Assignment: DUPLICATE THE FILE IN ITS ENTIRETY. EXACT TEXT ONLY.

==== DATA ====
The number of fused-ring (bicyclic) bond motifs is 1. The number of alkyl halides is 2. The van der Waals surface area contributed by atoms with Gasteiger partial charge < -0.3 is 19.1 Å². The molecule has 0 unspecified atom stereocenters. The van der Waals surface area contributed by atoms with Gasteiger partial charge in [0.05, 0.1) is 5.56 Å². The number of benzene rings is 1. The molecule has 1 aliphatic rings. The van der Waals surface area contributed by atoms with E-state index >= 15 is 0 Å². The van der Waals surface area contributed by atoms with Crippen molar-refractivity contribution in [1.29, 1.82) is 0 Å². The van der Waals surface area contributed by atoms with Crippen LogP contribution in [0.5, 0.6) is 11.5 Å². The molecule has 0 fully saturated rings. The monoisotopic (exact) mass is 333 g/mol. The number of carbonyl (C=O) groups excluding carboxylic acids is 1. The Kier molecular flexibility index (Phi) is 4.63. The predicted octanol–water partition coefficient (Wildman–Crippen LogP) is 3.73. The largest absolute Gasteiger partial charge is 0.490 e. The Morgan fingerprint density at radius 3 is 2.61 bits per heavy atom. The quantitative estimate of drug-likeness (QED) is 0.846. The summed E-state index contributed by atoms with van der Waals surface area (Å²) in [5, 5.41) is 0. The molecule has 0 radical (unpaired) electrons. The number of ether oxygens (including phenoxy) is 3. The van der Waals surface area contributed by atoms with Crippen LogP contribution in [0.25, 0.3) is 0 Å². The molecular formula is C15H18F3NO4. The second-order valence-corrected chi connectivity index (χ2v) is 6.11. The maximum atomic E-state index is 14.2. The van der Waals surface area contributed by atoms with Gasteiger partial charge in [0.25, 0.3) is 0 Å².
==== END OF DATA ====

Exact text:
The number of fused-ring (bicyclic) bond motifs is 1. The number of alkyl halides is 2. The van der Waals surface area contributed by atoms with Gasteiger partial charge < -0.3 is 19.1 Å². The molecule has 0 unspecified atom stereocenters. The van der Waals surface area contributed by atoms with Gasteiger partial charge in [0.05, 0.1) is 5.56 Å². The number of benzene rings is 1. The molecule has 1 aliphatic rings. The van der Waals surface area contributed by atoms with E-state index >= 15 is 0 Å². The van der Waals surface area contributed by atoms with Crippen molar-refractivity contribution in [1.29, 1.82) is 0 Å². The van der Waals surface area contributed by atoms with Crippen LogP contribution in [0.5, 0.6) is 11.5 Å². The molecule has 0 fully saturated rings. The monoisotopic (exact) mass is 333 g/mol. The number of carbonyl (C=O) groups excluding carboxylic acids is 1. The Kier molecular flexibility index (Phi) is 4.63. The predicted octanol–water partition coefficient (Wildman–Crippen LogP) is 3.73. The largest absolute Gasteiger partial charge is 0.490 e. The Morgan fingerprint density at radius 3 is 2.61 bits per heavy atom. The quantitative estimate of drug-likeness (QED) is 0.846. The summed E-state index contributed by atoms with van der Waals surface area (Å²) in [5, 5.41) is 0. The molecule has 0 radical (unpaired) electrons. The number of ether oxygens (including phenoxy) is 3. The van der Waals surface area contributed by atoms with Crippen LogP contribution in [0.25, 0.3) is 0 Å². The molecular formula is C15H18F3NO4. The second-order valence-corrected chi connectivity index (χ2v) is 6.11. The maximum atomic E-state index is 14.2. The van der Waals surface area contributed by atoms with Gasteiger partial charge in [0.25, 0.3) is 0 Å².